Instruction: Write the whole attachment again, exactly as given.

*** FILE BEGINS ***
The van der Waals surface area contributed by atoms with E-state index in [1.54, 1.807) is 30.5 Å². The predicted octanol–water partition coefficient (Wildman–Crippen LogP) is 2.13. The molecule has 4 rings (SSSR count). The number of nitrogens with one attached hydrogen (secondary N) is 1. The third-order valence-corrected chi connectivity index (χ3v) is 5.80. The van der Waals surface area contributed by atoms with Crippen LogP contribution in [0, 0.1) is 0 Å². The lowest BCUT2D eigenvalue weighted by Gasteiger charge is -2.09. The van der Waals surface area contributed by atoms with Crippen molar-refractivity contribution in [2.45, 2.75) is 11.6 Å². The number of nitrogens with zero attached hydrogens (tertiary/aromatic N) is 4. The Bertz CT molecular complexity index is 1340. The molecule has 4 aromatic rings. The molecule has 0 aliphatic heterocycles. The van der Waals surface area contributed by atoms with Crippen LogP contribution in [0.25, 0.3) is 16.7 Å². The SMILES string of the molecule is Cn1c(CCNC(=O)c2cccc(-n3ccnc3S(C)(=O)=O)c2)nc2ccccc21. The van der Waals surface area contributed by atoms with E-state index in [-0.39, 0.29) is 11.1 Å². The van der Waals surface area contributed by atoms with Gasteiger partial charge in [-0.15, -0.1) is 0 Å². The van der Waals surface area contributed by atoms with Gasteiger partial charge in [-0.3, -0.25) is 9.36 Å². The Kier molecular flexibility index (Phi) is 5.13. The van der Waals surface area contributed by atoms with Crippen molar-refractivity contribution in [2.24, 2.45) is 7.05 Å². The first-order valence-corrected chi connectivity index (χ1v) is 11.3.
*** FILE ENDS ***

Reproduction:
The van der Waals surface area contributed by atoms with E-state index in [1.54, 1.807) is 30.5 Å². The predicted octanol–water partition coefficient (Wildman–Crippen LogP) is 2.13. The molecule has 4 rings (SSSR count). The number of nitrogens with one attached hydrogen (secondary N) is 1. The third-order valence-corrected chi connectivity index (χ3v) is 5.80. The van der Waals surface area contributed by atoms with Crippen LogP contribution in [0, 0.1) is 0 Å². The lowest BCUT2D eigenvalue weighted by Gasteiger charge is -2.09. The van der Waals surface area contributed by atoms with Crippen molar-refractivity contribution in [2.45, 2.75) is 11.6 Å². The number of nitrogens with zero attached hydrogens (tertiary/aromatic N) is 4. The Bertz CT molecular complexity index is 1340. The molecule has 4 aromatic rings. The molecule has 0 aliphatic heterocycles. The van der Waals surface area contributed by atoms with Crippen LogP contribution in [0.25, 0.3) is 16.7 Å². The SMILES string of the molecule is Cn1c(CCNC(=O)c2cccc(-n3ccnc3S(C)(=O)=O)c2)nc2ccccc21. The van der Waals surface area contributed by atoms with E-state index in [-0.39, 0.29) is 11.1 Å². The van der Waals surface area contributed by atoms with Gasteiger partial charge in [-0.15, -0.1) is 0 Å². The van der Waals surface area contributed by atoms with Gasteiger partial charge in [-0.3, -0.25) is 9.36 Å². The Kier molecular flexibility index (Phi) is 5.13. The van der Waals surface area contributed by atoms with Crippen molar-refractivity contribution in [2.24, 2.45) is 7.05 Å². The first-order valence-corrected chi connectivity index (χ1v) is 11.3.